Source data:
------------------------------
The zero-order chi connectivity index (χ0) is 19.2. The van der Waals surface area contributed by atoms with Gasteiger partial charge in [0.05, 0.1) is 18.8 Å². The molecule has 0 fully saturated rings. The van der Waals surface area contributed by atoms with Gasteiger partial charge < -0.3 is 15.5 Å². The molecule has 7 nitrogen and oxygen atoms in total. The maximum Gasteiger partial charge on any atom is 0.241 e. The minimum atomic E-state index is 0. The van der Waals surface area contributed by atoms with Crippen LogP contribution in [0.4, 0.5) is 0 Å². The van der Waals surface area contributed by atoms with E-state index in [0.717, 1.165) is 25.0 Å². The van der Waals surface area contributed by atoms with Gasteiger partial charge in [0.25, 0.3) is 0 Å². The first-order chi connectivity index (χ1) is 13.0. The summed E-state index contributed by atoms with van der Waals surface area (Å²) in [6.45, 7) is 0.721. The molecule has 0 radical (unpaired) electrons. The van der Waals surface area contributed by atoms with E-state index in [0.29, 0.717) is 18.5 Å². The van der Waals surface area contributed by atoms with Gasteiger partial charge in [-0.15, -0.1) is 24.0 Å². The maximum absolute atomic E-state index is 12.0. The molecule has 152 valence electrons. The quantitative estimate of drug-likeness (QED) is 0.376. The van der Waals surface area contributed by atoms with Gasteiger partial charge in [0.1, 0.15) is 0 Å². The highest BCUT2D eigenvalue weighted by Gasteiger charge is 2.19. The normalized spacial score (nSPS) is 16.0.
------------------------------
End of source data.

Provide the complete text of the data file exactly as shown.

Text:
The zero-order chi connectivity index (χ0) is 19.2. The van der Waals surface area contributed by atoms with Gasteiger partial charge in [0.05, 0.1) is 18.8 Å². The molecule has 0 fully saturated rings. The van der Waals surface area contributed by atoms with Gasteiger partial charge < -0.3 is 15.5 Å². The molecule has 7 nitrogen and oxygen atoms in total. The maximum Gasteiger partial charge on any atom is 0.241 e. The minimum atomic E-state index is 0. The van der Waals surface area contributed by atoms with Crippen LogP contribution in [0.4, 0.5) is 0 Å². The van der Waals surface area contributed by atoms with E-state index in [0.717, 1.165) is 25.0 Å². The van der Waals surface area contributed by atoms with Gasteiger partial charge in [0.25, 0.3) is 0 Å². The first-order chi connectivity index (χ1) is 13.0. The summed E-state index contributed by atoms with van der Waals surface area (Å²) in [6.45, 7) is 0.721. The molecule has 0 radical (unpaired) electrons. The van der Waals surface area contributed by atoms with E-state index in [0.29, 0.717) is 18.5 Å². The van der Waals surface area contributed by atoms with Gasteiger partial charge in [-0.15, -0.1) is 24.0 Å². The maximum absolute atomic E-state index is 12.0. The molecule has 152 valence electrons. The quantitative estimate of drug-likeness (QED) is 0.376. The van der Waals surface area contributed by atoms with Gasteiger partial charge in [0.1, 0.15) is 0 Å². The highest BCUT2D eigenvalue weighted by Gasteiger charge is 2.19. The normalized spacial score (nSPS) is 16.0.